The company returned in 1850 an dug another parallel hole over to the Money Pit. Just like before, as they tunneled over, water began to rush in. They brought in pumps to try to get rid of the water but it was impossible to keep the water out. During the pumping someone noticed that at Smith's Cove during low tide there was water coming OUT of the beach. This find lead to an amazing discovery - the beach was artificial.


It turns out that the pit designers had created a drain system, spread over 145 ft of beach, which resembled the fingers of a hand. Each finger was a channel dug into the clay under the beach and lined by rocks. The channels were then filled with beach rocks, covered with several inches of grass, and then covered by several more inches of coconut fiber.


The effect of this filtering system was that the channels remained clear of silt and sand while water was still allowed to flow along them. The fingers met at a point inland where they fed sea water into a sloping channel which eventually joined the Money Pit some 500 ft. away. Later investigations showed this underground channel to have been 4 ft. wide, 2.5 ft. high, lined with stone, and meeting the Money Pit between the depths of 95 to 110 feet.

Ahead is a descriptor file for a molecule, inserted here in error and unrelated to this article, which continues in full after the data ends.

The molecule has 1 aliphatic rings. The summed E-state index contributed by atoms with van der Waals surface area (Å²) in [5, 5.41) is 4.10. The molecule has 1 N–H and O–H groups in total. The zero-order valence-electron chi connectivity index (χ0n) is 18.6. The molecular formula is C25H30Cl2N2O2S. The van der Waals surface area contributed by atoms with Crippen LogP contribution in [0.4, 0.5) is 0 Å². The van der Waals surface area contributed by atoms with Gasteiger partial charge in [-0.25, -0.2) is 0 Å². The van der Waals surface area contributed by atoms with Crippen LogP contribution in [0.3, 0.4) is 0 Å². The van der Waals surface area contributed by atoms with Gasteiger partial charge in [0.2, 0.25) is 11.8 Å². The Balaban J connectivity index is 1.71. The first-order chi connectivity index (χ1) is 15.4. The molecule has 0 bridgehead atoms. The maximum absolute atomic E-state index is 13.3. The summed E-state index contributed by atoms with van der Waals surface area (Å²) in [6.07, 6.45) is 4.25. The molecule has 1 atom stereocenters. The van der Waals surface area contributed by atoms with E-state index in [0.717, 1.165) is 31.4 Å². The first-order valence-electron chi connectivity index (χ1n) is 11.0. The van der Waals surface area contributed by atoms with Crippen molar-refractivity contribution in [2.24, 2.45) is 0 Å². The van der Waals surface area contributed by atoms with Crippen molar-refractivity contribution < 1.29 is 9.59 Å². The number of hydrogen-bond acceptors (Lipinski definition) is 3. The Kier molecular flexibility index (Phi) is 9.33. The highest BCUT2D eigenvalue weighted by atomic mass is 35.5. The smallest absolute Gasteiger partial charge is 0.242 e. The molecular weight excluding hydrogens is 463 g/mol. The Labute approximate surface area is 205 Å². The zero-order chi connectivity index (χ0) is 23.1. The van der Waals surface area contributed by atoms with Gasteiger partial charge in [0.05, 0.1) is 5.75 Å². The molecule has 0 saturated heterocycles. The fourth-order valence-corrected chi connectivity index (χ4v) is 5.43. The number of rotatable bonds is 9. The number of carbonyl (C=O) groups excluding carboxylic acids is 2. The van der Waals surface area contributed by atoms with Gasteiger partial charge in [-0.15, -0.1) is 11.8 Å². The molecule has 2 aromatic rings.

The next attempt at securing the treasure was made in 1861 by the Oak Island Association. First they cleared out the Money Pit down to 88 feet. Then they ran a new hole to the east of the pit hoping to intercept the channel from the sea. The new shaft was dug out to120 feet without hitting the channel and then abandoned.


A second shaft was run, this one to west, down to 118 feet. They then attempted to tunnel over to the Money Pit. Again the water started to enter this pit as well as the Money Pit. Bailing was attempted and appeared to work. And then The bottom fell out. Water rushed into the shafts and the bottom of the Money Pit dropped over 15 feet. Everything in the Money Pit had fallen farther down the hole. The big questions were why and how far?


Over the next several years different companies tried to crack the mystery unsuccessfully. They dug more shafts, tried to fill in the drain on the beach, built a new dam (which was destroyed by a storm), and drilled for more core samples. They met with little success.   


In 1897 they did manage to clear out the Money Pit down to 111 feet where they actually saw the entrance of the flood tunnel temporarily stopped up with rocks. However, the water worked its way through again and filled the pit. The treasure company then decided that they would attempt to seal off the flow of water from Smith's Cove by dynamiting the flood tunnel. Five charges were set off in holes drilled near the flood tunnel. They didn't work. The water flowed into the Money Pit as rapidly as ever.


At the same time a new set of core samples were drilled at the pit itself. The results were surprising. At 126 feet, wood was struck and then iron.